The most predictable thing about hurricanes is that they will happen. Inevitably, one of those harmless clouds out in the ocean will grow from tiny speck into a massive storm that wreaks havoc on whatever communities are unfortunate enough to stand in its way.
In the wake of Hurricane Harvey, the media has been flooded with stories of heroism, images of heartbreaking loss, and endless opinions about what could have been done to better prepare for and navigate the disaster.
Rather than point fingers and judge from afar, leaders can (and should) instead look at Hurricane Harvey as a study in leadership in times of crisis. Below are some of our observations:
Prepare, prepare, prepare.
Storms will happen, and you can’t stop them. The only thing you can control is how prepared you are when they come. It’s critical for leaders to have plans in place for when disaster strikes. Prepare, prepare, prepare. And then, when you think you’re finally prepared, prepare some more. Crises should not surprise you. Think through as many scenarios as possible, imagine the potential fallout, and anticipate how those who look to you for direction will react. Most important, think about what your people need to be successful, and make sure you can provide it.
Plan for bad times during good times.
If you wait to prepare until the storm has already materialized, it’s too late. Leaders in Southeast Texas didn’t wait until Hurricane Harvey was headed their way—or even until the unnamed tropical depression originally formed. Instead, communities in coastal areas do their best to plan and prepare when the weather is calm. As a leader, it’s your responsibility to anticipate what storms may be ahead. Never assume clear skies will last forever.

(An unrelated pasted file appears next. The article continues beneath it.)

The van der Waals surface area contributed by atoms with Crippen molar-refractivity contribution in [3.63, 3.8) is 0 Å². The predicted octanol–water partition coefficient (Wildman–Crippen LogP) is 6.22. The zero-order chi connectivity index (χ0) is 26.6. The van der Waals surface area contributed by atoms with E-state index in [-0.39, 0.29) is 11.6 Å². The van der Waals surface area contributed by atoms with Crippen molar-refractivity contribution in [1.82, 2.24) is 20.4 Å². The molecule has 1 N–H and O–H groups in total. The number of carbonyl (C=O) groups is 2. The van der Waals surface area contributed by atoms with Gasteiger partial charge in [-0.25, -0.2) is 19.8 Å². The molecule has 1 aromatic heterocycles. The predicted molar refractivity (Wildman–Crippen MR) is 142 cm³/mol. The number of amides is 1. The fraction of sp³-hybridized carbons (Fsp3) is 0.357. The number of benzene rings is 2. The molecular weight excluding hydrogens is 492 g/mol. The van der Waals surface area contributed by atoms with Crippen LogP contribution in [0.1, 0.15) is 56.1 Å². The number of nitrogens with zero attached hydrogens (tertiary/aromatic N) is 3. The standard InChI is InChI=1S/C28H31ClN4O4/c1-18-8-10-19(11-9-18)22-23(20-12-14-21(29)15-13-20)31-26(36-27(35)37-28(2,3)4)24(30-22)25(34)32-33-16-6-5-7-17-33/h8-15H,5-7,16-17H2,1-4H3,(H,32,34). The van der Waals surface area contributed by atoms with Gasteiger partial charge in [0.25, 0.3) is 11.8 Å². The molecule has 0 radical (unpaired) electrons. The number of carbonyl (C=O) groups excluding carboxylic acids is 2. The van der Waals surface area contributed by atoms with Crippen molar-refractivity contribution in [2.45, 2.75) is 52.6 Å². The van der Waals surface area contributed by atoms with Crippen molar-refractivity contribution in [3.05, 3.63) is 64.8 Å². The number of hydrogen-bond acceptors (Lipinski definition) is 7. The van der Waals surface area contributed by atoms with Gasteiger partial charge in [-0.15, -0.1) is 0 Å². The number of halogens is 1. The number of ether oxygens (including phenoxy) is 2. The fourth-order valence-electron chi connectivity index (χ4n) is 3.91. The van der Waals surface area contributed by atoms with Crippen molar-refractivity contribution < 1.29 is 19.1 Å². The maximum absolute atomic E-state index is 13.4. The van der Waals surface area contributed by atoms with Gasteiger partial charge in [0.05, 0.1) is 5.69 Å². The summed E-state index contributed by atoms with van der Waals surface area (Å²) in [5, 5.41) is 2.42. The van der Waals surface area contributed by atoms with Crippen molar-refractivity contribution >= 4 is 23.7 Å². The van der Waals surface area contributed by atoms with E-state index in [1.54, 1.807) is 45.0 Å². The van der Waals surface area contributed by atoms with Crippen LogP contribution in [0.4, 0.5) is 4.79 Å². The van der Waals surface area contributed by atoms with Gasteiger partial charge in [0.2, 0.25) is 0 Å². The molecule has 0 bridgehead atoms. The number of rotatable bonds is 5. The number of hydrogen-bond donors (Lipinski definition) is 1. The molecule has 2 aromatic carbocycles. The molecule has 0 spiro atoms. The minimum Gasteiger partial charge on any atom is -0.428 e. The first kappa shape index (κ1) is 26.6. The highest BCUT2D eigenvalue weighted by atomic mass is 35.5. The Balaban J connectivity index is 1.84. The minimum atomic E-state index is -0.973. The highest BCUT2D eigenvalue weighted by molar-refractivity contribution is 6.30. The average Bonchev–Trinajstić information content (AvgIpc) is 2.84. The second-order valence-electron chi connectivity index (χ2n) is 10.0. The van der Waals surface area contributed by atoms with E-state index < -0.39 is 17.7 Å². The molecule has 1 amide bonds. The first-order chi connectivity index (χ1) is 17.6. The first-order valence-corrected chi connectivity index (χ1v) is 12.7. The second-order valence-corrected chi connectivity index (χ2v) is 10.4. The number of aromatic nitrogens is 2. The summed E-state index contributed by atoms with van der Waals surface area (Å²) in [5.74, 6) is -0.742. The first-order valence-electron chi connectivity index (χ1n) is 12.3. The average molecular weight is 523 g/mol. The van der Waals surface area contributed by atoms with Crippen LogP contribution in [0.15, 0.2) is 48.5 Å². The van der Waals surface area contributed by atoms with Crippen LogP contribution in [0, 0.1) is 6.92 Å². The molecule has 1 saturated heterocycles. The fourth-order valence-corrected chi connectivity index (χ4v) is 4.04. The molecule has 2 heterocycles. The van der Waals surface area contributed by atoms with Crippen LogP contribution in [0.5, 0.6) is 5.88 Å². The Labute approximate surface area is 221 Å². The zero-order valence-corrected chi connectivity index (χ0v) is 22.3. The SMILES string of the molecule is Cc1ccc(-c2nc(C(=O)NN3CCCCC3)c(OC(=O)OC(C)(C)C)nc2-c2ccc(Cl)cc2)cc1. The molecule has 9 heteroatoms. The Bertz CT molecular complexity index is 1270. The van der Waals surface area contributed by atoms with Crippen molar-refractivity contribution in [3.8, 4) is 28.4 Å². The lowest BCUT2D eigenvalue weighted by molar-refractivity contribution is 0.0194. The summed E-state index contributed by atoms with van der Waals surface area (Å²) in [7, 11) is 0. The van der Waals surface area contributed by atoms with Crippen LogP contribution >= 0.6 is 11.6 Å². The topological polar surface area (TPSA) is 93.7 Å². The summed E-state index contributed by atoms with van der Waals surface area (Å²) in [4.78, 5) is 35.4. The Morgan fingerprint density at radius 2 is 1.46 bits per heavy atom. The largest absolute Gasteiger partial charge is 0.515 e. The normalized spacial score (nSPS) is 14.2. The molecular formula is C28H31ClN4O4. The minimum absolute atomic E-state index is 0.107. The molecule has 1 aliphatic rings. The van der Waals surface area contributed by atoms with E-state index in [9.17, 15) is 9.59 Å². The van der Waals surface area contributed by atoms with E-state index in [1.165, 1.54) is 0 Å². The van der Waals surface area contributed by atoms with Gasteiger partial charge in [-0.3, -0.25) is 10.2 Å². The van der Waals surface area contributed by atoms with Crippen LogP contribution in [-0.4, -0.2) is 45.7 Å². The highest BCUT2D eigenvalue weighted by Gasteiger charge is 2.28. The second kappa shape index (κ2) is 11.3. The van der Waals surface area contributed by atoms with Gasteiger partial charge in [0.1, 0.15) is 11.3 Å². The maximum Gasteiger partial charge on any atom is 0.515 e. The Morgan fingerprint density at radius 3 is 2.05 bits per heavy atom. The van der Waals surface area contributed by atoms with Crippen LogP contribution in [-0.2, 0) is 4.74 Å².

Make rules, but know when to change them.
Policies and procedures are essential for success. Just realize that they can both help and hurt. There are countless local ordinances, state laws, and federal regulations governing what happens before, during, and after a natural disaster. Some of these laws provide positive direction during the chaos. But there are others that can actually impede an otherwise agile recovery effort. Leaders must put processes in place to guide their responses—but also recognize the need to trim the fat and streamline efforts when necessary.
Build momentum—and then keep it up.
Embrace the 80% rule to keep things moving. An imperfect decision is better than no decision at all. During a crisis like Hurricane Harvey, decision makers will never have as much information as they would like. Granted, for most leaders, indecision won’t potentially result in large-scale loss of life. However, hesitation or paralysis-by-analysis can significantly hinder or stall their organizations’ direction or momentum. Make the best decision possible with the information at-hand, and don’t be afraid to fine-tune it in real-time as new information becomes available.
While you may not have to manage a crisis on the scale of Hurricane Harvey, you will absolutely be faced with your own storms. You can’t predict what a challenge will look like or when it will hit, but you can definitely look for signs, consider the potential outcomes, and anticipate needs. With some planning and implementation, and you can be prepared for a crisis long before it materializes.
How has your organization successfully planned for crises or navigated a difficult situation? What practices or decisions made the difference? We welcome your comments and perspectives.